Revisiting David Bowie’s ‘Reality’ LP
It took David Bowie a mere 15 months to write and record his 23rd album, 2003's Reality. While no one could have guessed it at the time, it'd take him another 10 years to finish his 24th.
Released on Sept. 16, 2003, Reality found Bowie working once again with frequent collaborator Tony Visconti, who co-produced 2002's Heathen, returning to the creative fold for the first time since 1980's Scary Monsters. The platinum-selling Heathen brought Bowie some of his best reviews in years, but rather than trying to duplicate that album's heavily layered approach, the duo opted for a more direct, aggressive sound. "There's a part of David Bowie that definitely does not want to repeat himself, so we were committed to avoiding the Heathen formula," Visconti explained to Sound on Sound. "He wanted to change to something that he and his live band could play onstage with great immediacy, without the need for synthesizer patches and backing tracks. He wanted to make this more of a band album."
While Bowie mildly disputed Visconti's version of events ("It really doesn't work like that"), he admitted to Sound on Sound that "I was looking for something that had a slightly more urgent kind of sound than Heathen." To Bowie's way of thinking, the change in approach was a byproduct of his surroundings during the writing process. "I think the mainstay of the album is that I was writing it and recording here in downtown New York. It's very much inspired by where I live and how I live and the day-to-day life down here. There is a sense of urgency to this town."
Like a number of Bowie records, Reality incorporates a mixture of material, some of it freshly written ('Fall Dog Bombs the Moon,' which was reportedly composed in half an hour) and some drawn from Bowie's back pages ('Bring Me the Disco King,' which had been kicking around in various incarnations since the '70s). Ironically, given the decade of silence that was soon to follow, Bowie also told Sound on Sound that the quick downtime between Heathen and Reality reflected a change in his own creative tempo. "These days, it's great to be able to record more frequently and clear the decks of the songs I'm writing," he mused. "For me, this is a far preferable way to go ... I think I find an album a year very comfortable. It doesn't faze me at all, and it tends to follow the pattern and the rhythm at which I write."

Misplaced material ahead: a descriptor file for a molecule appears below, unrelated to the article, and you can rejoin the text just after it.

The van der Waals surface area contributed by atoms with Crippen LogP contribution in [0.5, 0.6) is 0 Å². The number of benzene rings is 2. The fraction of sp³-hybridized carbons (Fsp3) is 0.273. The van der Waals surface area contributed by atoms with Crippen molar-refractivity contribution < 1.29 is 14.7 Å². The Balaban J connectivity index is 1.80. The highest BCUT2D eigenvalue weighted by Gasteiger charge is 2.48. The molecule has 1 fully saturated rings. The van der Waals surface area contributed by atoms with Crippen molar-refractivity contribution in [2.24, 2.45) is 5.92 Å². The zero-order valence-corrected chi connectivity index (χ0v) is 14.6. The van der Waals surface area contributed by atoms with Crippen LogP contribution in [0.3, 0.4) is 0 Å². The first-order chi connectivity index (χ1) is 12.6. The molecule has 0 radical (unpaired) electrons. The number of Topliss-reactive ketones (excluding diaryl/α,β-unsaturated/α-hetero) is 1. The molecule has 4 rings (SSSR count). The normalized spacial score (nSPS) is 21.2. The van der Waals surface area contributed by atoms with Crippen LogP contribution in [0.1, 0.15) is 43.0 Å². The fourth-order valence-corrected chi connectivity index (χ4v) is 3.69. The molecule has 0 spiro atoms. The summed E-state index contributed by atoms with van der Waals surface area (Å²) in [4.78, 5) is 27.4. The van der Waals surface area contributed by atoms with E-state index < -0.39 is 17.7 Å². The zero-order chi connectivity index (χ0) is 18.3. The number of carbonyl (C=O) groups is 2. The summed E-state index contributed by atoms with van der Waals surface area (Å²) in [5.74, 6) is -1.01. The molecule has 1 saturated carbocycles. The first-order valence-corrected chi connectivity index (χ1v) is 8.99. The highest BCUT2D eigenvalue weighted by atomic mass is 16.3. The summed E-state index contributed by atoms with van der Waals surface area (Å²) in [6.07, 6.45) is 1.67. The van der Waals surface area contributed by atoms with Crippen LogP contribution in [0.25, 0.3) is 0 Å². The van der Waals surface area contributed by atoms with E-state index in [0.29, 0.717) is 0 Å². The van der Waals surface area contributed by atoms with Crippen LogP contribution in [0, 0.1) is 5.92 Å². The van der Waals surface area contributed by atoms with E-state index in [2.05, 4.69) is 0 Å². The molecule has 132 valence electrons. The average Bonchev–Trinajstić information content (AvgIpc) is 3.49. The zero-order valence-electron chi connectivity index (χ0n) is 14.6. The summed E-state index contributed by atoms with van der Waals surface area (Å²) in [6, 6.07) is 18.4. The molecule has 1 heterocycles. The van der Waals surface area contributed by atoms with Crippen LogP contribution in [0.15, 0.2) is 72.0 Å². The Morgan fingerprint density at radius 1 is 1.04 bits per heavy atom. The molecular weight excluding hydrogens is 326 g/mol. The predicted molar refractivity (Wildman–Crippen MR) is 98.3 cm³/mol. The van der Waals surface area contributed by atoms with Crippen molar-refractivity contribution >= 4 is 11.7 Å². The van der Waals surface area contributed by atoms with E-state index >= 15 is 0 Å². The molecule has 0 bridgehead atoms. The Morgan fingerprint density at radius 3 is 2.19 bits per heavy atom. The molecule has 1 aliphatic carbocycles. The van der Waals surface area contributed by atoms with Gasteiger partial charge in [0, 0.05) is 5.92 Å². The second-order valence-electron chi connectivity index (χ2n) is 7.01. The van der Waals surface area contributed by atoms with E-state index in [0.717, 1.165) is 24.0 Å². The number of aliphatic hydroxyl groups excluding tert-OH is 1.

And while Reality represented yet another evolution in sound for a performer known for his chameleonic shifts in style, Bowie insisted all of his music was essentially of a piece. "I don't really think it's going to change very much," Bowie said when asked by The New York Times to describe his creative approach. "As you get older, the questions come down to about two or three. How long? And what do I do with the time I've got left? When it's taken that nakedly, these are my subjects. And it's like, well, how many times can you do this? And I tell myself, actually, over and over again. The problem would be if I was too self-confident and actually came up with resolutions for these questions. But I think they're such huge unanswerable questions that it's just me posing them, again and again."
If his songwriting approach remained unchanged, Bowie was perfectly willing to admit that he saw major challenges ahead for the recording industry, then still in the early years of the ugly tailspin it entered at the dawn of the MP3 era. "Music itself is going to become like running water or electricity," he predicted to the New York Times. "So it's like, just take advantage of these last few years because none of this is ever going to happen again. You'd better be prepared for doing a lot of touring because that's really the only unique situation that's going to be left. It's terribly exciting. But on the other hand it doesn't matter if you think it's exciting or not. It's what's going to happen."
But as the business that earned him his livelihood entered a period of turmoil, Bowie told critic Anthony DeCurtis that he found himself mellowing out -- and perhaps signaled his pending decade of semi-retirement when he admitted, "I've stabilized my life to an extent now over these past 10 years. I'm very at ease, and I like it. I never thought I would be such a family-oriented guy. I didn't think that was part of my makeup. But somebody said that as you get older you become the person you always should have been, and I feel that's happening to me. I'm rather surprised at who I am, because I'm actually like my dad!"
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